10. The panel recommends that acyclovir and its analogues not be used routinely to prevent mucositis.
11. The panel recommends that chlorhexidine not be used to treat established oral mucositis.
High-dose chemotherapy with or without total body irradiation plus HCST: Prevention
12. In patients with hematologic malignancies who are receiving high-dose chemotherapy and total body irradiation with autologous stem cell transplantation, the panelrecommends the use of keratinocyte growth factor-1 (palifermin) in a dose of 60 lg/kg per d for 3 d prior to conditioning treatment and for 3 d posttransplantation for theprevention of oral mucositis.
13. The panel suggests the use of cryotherapy to prevent oral mucositis in patients receiving high-dose melphalan.
14. The panel does not recommend the use of pentoxifylline to prevent mucositis in patients undergoing HSCT.
15. The panel suggests that GM-CSF mouthwashes not be used for the prevention of oral mucositis in patients undergoing HSCT.
16. The panel suggests the use of LLLT to reduce the incidence of oral mucositis and its associated pain in patients receiving high-dose chemotherapy orchemoradiotherapy before HSCT if the treatment center is able to support the necessary technology and training, because LLLT requires expensive equipment andspecialized training. Because of interoperator variability, clinical trials are difficult to conduct, and their results are difficult to compare; nevertheless, the panel isencouraged by the accumulating evidence in support of LLLT.
Basic bowel care and good clinical practices
17. The panel suggests that basic bowel care should include the maintenance of adequate hydration, and that consideration should be given to the potential for transientlactose intolerance and the presence of bacterial pathogens.
18. The panel suggests the use of 500 mg sulfasalazine orally twice daily to help reduce the incidence and severity of radiation-induced enteropathy in patients receivingexternal beam radiotherapy to the pelvis.
19. The panel suggests that amifostine in a dose 340 mg/m2 may prevent radiation proctitis in patients who are receiving standard-dose radiotherapy for rectal cancer.
20. The panel recommends that oral sucralfate not be used to reduce related side effects of radiotherapy; it does not prevent acute diarrhea in patients with pelvicmalignancies undergoing external beam radiotherapy; and, compared with placebo, it is associated with more GI side effects, including rectal bleeding.
21. The panel recommends that 5-amino salicylic acid and its related compounds mesalazine and olsalazine not be used to prevent GI mucositis.
22. The panel suggests the use of sucralfate enemas to help manage chronic radiation-induced proctitis in patients who have rectal bleeding.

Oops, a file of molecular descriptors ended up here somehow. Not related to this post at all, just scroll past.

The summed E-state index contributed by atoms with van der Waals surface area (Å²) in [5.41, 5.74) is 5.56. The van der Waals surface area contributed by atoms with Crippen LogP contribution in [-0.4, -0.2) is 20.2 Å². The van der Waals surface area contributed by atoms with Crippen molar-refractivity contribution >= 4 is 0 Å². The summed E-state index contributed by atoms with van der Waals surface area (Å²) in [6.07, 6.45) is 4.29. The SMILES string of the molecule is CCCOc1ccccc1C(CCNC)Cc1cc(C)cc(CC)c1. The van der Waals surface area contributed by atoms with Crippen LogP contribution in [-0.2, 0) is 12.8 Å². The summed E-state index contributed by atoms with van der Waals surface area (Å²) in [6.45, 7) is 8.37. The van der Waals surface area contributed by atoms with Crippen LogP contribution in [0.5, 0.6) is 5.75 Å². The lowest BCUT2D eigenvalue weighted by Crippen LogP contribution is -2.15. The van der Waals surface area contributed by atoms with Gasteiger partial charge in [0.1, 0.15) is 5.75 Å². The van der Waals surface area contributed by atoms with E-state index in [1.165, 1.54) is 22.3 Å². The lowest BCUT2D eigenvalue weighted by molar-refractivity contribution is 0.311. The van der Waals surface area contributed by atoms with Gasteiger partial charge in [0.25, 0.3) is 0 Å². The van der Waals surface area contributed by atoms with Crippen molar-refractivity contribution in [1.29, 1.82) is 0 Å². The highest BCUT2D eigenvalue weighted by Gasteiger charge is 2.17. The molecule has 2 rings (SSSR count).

Standard-dose and high-dose chemotherapy: Prevention
23. The panel recommends either ranitidine or omeprazole for the prevention of epigastric pain after treatment with cyclophosphamide, methotrexate, and 5-FU ortreatment with 5-FU with or without folinic acid chemotherapy.
24. The panel recommends that systemic glutamine not be used for the prevention of GI mucositis.
Standard-dose and high-dose chemotherapy: Treatment
25. When loperamide fails to control diarrhea induced by standard-dose or high-dose chemotherapy associated with HSCT, the panel recommends octreotide at a dose100 lg subcutaneously, twice daily.
Combined chemotherapy and radiotherapy: Prevention
26. The panel suggests the use of amifostine to reduce esophagitis induced by concomitant chemotherapy and radiotherapy in patients with nonsmall cell lung cancer.
HSCT indicates hematopoietic stem cell transplantation; 5-FU: 5-fluorouracil; GM-CSF, granulocyte-macrophage–colony stimulating factor; LLLT: low-level laser therapy; GI, gastrointestinal.
with conflicting results that do not help to delineate
randomized, controlled studies. Prophylactic intrave-
the role of amifostine in the reduction of mucositis.
nous injections were given for 3 days prior to each
However, 4 small studies on the prevention of procti-
chemotherapy cycle in a Phase I study. Doses ranged
tis in patients receiving radiotherapy for pelvic can-
from 1 lg/kg per day to 80 lg/kg per day in 6 differ-
cers all showed a reduction in symptoms, suggesting
ent cohorts, and 1 group of patients was given pla-
cebo. The drug generally was tolerated well inbiologically active doses, and the results suggested a
positive effect on oral mucositis.44 In a double-blind,
Although no new guideline is possible for benzyda-
Phase III, multicenter study in which the effects of
mine, because no new trials have been published
palifermin were evaluated in 212 patients with hema-
since the 2004 supplement, it is important to note
tologic malignancies who were undergoing a stoma-
that a study in the United States sponsored by
totoxic conditioning regimen in preparation for
McNeil had aimed to confirm the results of an earlier
autologous hematopoietic stem cell transplantation
randomized, placebo-controlled American/Canadian
(HSCT), the incidence and duration of clinically
multicenter trial41 on which the original guideline
meaningful oral mucositis was reduced significantly